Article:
On February 1, 2018

Carpenter gives barns new life

Courtesy of Dane Stillson

A barn built in the early 1800s and was recently dismantled in Tunbridge. It yielded some of the best and most valuable materials to date, according to Dane Stillson, owner of First Class Custom Carpentry. All the beams were hand hewn and the roof, walls and floors were all hemlock, which is very desirable, Stillson said.

By Evan Johnson

QUECHEE— The stately barns of Vermont’s largely agrarian past are finding new use in dining room tables, walls and other parts of homes.

Dane Stillson has been working around wood since he could stand and began working with his father, also a carpenter, at a young age. In 2009, he started his own company, First Class Custom Carpentry. Today, the 34-year-old Quechee resident has expanded his work to working with some of the antique barns that have either fallen into disrepair or are no longer in use.

Stillson and his team salvage and recycle the entire structures and their contents. Windows and antiques can go to consignment stores, while the barns’ wide boards can be used for myriad uses, including furniture and flooring. It’s also possible to use an entire barn’s frame in new construction.

“If the barn is in good enough shape, we’ll keep the posts and beams together,” he said. “We’ll de-peg everything and keep it as a set and try and sell that as a complete package.”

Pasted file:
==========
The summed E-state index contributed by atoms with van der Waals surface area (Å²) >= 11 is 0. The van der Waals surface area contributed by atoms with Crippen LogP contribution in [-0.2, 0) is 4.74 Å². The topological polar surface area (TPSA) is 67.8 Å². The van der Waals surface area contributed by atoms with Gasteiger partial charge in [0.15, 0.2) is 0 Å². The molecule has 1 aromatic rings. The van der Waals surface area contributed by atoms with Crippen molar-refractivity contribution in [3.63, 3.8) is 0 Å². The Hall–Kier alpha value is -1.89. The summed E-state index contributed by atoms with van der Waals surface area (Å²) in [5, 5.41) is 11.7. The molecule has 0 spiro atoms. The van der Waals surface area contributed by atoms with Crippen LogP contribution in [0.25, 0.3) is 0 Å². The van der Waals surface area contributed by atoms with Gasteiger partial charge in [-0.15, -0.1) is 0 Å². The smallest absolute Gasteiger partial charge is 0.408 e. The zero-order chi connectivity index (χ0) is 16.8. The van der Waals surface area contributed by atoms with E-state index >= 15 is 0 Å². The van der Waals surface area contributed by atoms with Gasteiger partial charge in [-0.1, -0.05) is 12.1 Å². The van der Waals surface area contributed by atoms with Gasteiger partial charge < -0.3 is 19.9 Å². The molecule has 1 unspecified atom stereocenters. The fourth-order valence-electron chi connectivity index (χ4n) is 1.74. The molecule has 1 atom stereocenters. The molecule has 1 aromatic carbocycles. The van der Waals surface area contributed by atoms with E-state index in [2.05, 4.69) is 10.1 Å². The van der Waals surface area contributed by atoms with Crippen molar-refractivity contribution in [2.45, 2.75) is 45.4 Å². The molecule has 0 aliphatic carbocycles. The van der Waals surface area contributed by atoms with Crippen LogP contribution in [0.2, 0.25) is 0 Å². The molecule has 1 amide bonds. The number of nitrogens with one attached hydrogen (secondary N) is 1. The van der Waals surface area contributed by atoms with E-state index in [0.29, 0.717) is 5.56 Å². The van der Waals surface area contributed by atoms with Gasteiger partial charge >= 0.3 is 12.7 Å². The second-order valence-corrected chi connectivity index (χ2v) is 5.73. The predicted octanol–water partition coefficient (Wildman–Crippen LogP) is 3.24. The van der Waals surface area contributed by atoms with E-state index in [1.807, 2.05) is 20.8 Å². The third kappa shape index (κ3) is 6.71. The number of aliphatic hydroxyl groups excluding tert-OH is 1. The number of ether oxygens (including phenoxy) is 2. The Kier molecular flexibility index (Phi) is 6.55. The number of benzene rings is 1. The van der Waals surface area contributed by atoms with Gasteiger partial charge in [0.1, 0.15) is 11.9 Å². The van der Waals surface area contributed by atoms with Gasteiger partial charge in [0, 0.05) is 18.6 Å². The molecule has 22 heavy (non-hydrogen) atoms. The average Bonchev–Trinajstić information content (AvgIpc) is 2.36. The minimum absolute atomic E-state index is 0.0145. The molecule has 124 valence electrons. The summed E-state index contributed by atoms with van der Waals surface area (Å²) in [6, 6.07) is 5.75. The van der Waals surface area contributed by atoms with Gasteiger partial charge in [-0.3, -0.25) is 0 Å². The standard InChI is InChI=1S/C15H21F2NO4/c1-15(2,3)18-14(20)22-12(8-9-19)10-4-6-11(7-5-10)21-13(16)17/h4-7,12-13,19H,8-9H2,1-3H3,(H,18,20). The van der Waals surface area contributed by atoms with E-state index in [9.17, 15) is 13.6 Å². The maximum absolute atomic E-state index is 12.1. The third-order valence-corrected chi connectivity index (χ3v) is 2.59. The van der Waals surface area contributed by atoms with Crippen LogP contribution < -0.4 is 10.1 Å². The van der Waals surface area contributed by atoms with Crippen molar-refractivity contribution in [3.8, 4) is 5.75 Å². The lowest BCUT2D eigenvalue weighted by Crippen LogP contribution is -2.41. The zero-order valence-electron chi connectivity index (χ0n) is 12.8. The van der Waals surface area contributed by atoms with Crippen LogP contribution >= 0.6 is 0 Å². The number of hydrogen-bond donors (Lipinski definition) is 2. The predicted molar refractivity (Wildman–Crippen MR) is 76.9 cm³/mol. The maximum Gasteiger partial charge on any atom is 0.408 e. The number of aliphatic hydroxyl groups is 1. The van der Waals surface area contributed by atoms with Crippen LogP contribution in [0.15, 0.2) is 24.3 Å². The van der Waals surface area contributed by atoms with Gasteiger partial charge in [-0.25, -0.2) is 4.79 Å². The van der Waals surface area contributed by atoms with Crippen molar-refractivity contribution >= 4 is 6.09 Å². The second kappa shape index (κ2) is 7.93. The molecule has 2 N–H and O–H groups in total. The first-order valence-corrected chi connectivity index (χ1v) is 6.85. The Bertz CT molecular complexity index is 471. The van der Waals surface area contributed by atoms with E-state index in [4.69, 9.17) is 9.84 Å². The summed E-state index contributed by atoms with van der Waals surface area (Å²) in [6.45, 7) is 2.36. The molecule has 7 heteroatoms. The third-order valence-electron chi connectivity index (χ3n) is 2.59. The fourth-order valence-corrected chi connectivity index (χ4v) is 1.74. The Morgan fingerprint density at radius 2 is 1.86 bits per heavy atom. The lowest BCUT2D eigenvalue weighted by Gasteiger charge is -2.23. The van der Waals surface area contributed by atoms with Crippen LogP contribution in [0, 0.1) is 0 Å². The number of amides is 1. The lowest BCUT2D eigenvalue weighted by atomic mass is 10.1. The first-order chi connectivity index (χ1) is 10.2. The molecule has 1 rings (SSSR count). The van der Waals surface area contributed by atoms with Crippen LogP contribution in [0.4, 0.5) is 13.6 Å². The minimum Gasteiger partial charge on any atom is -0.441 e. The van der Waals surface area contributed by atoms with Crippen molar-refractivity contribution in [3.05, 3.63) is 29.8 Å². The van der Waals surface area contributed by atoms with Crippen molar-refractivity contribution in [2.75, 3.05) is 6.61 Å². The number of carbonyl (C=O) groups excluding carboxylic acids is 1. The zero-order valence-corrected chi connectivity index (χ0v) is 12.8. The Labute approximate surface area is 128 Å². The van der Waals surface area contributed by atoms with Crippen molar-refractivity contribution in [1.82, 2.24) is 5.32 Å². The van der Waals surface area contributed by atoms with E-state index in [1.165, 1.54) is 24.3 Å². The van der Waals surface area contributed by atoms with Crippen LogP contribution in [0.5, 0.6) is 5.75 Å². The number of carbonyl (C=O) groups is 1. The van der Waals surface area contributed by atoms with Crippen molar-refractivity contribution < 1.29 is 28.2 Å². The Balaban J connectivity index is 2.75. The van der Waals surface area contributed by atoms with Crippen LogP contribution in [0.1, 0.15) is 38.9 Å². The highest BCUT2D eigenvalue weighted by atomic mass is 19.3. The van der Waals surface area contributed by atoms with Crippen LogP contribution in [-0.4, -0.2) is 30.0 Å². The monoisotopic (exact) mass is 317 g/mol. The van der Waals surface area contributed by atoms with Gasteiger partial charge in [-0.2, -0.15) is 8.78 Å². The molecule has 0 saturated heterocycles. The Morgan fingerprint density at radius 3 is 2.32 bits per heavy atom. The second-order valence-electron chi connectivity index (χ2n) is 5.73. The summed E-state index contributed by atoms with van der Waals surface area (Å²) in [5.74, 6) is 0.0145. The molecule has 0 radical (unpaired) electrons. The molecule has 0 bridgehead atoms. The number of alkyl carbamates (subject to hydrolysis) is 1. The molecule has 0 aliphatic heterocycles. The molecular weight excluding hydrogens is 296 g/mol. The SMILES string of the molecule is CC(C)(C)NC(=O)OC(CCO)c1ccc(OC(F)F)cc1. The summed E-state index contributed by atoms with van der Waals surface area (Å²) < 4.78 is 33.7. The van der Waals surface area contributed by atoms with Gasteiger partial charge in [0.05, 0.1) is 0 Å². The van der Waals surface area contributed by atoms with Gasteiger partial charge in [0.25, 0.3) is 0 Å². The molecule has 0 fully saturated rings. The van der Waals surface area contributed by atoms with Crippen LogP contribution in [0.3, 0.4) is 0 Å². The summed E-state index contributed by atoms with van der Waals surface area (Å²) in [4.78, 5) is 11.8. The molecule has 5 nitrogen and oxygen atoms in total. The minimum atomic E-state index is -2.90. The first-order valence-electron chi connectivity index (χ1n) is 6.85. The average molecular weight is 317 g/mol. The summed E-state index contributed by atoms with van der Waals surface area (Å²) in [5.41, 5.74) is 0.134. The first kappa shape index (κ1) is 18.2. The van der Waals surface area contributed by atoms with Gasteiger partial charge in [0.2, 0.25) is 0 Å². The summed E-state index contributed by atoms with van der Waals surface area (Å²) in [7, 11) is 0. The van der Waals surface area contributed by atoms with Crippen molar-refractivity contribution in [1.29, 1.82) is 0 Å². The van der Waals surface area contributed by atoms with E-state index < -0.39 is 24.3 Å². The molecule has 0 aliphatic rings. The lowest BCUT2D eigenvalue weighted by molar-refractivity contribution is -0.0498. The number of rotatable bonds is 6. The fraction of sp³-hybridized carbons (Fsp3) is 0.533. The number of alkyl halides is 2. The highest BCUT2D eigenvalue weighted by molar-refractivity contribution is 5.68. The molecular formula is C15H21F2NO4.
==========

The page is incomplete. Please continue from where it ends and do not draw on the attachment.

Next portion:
When it comes to salvaging barns, Stillson says the older, the better. In the 19th and 20th centuries, barns were constructed with whatever materials were available, often with locally sourced wood that was either felled or sawn nearby.

Older barns feature dimensions of wood that are hard to find today. Stillson’s first two salvage projects in Tunbridge featured boards 20-24 inches wide.

“A lot of the forests have been cut down and are all new-growth trees so they never have a chance get that big,” he said.

The siding and ceilings of the barns can be used for flooring. Stillson has also made dining room tables and countertops with some of the thicker pieces.

In salvaging the barn, Stillson and his team research the history of the barn and its former use, relying on a census of the state’s barns completed by students at Vermont Technical College.

“It makes it easy for us when trying to find new barns we have this reference we can go by and it will tell us the condition of the barn, its history, if it’s decrepit or needs to be taken down,” he said.

This history is then passed on to the customer in the form of a piece of furniture with a tag that describes the wood’s origins.

“It was as structurally sound as the day it was built, it was amazing,” he said. “When you think about it they only had hand tools back then. The craftsmanship was incredible.”

Plus, it’s another Vermont product that is in high demand.

“A lot of people love that antique rustic look and you can’t really find it anywhere unless it’s an old structure that’s been taken down,” he said.

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